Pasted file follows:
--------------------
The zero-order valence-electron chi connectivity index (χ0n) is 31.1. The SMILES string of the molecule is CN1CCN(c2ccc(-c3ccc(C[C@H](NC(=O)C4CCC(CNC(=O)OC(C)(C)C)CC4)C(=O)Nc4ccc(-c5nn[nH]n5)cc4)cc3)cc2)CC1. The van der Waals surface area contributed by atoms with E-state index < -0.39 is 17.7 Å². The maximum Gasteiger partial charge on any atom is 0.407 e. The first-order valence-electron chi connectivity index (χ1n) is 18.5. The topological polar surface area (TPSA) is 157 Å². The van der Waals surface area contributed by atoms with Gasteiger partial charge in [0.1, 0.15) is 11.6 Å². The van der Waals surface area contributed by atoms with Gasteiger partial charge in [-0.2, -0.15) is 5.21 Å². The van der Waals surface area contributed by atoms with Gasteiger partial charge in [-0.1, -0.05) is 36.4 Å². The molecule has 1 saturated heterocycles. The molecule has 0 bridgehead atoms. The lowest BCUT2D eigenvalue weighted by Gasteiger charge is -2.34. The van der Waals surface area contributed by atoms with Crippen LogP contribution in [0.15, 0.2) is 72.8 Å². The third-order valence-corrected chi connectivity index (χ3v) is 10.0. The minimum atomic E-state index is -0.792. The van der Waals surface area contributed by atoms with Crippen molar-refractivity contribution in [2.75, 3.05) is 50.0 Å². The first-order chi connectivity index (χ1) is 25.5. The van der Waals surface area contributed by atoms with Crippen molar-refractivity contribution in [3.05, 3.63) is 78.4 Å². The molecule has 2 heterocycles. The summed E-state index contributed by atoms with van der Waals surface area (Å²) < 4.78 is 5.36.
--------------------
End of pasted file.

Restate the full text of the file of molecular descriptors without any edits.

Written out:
The zero-order valence-electron chi connectivity index (χ0n) is 31.1. The SMILES string of the molecule is CN1CCN(c2ccc(-c3ccc(C[C@H](NC(=O)C4CCC(CNC(=O)OC(C)(C)C)CC4)C(=O)Nc4ccc(-c5nn[nH]n5)cc4)cc3)cc2)CC1. The van der Waals surface area contributed by atoms with E-state index < -0.39 is 17.7 Å². The maximum Gasteiger partial charge on any atom is 0.407 e. The first-order valence-electron chi connectivity index (χ1n) is 18.5. The topological polar surface area (TPSA) is 157 Å². The van der Waals surface area contributed by atoms with Gasteiger partial charge in [0.1, 0.15) is 11.6 Å². The van der Waals surface area contributed by atoms with Gasteiger partial charge in [-0.2, -0.15) is 5.21 Å². The van der Waals surface area contributed by atoms with Gasteiger partial charge in [-0.1, -0.05) is 36.4 Å². The molecule has 1 saturated heterocycles. The molecule has 0 bridgehead atoms. The lowest BCUT2D eigenvalue weighted by Gasteiger charge is -2.34. The van der Waals surface area contributed by atoms with Crippen LogP contribution in [0.15, 0.2) is 72.8 Å². The third-order valence-corrected chi connectivity index (χ3v) is 10.0. The minimum atomic E-state index is -0.792. The van der Waals surface area contributed by atoms with Crippen molar-refractivity contribution in [2.75, 3.05) is 50.0 Å². The first-order chi connectivity index (χ1) is 25.5. The van der Waals surface area contributed by atoms with Crippen molar-refractivity contribution in [3.05, 3.63) is 78.4 Å². The molecule has 2 heterocycles. The summed E-state index contributed by atoms with van der Waals surface area (Å²) < 4.78 is 5.36.